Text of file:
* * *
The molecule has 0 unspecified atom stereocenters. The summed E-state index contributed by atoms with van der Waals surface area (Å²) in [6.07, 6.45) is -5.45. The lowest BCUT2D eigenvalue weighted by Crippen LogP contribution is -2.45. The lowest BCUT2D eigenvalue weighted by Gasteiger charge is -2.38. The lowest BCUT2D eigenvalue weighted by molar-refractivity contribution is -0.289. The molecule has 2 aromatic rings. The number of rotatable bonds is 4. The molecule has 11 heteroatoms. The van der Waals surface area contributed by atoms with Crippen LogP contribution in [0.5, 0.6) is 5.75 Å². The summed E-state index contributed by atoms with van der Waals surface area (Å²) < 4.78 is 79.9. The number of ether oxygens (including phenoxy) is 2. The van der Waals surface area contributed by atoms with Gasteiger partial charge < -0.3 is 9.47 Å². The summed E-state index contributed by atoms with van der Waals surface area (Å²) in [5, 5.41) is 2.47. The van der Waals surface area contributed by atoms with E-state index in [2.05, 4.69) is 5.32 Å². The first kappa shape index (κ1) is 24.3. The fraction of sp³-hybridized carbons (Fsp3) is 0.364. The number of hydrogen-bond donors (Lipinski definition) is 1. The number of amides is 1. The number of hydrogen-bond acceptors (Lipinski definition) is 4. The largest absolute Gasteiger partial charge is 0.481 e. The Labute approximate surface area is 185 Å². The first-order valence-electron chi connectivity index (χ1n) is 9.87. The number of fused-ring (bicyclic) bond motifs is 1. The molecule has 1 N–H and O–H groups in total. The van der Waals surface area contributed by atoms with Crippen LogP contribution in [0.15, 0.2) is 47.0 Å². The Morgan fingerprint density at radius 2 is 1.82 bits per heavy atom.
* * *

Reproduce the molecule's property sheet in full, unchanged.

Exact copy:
The molecule has 0 unspecified atom stereocenters. The summed E-state index contributed by atoms with van der Waals surface area (Å²) in [6.07, 6.45) is -5.45. The lowest BCUT2D eigenvalue weighted by Crippen LogP contribution is -2.45. The lowest BCUT2D eigenvalue weighted by Gasteiger charge is -2.38. The lowest BCUT2D eigenvalue weighted by molar-refractivity contribution is -0.289. The molecule has 2 aromatic rings. The number of rotatable bonds is 4. The molecule has 11 heteroatoms. The van der Waals surface area contributed by atoms with Crippen LogP contribution in [0.5, 0.6) is 5.75 Å². The summed E-state index contributed by atoms with van der Waals surface area (Å²) < 4.78 is 79.9. The number of ether oxygens (including phenoxy) is 2. The van der Waals surface area contributed by atoms with Gasteiger partial charge < -0.3 is 9.47 Å². The summed E-state index contributed by atoms with van der Waals surface area (Å²) in [5, 5.41) is 2.47. The van der Waals surface area contributed by atoms with E-state index in [2.05, 4.69) is 5.32 Å². The first kappa shape index (κ1) is 24.3. The fraction of sp³-hybridized carbons (Fsp3) is 0.364. The number of hydrogen-bond donors (Lipinski definition) is 1. The number of amides is 1. The number of hydrogen-bond acceptors (Lipinski definition) is 4. The largest absolute Gasteiger partial charge is 0.481 e. The Labute approximate surface area is 185 Å². The first-order valence-electron chi connectivity index (χ1n) is 9.87. The number of fused-ring (bicyclic) bond motifs is 1. The molecule has 1 N–H and O–H groups in total. The van der Waals surface area contributed by atoms with Crippen LogP contribution in [0.15, 0.2) is 47.0 Å². The Morgan fingerprint density at radius 2 is 1.82 bits per heavy atom.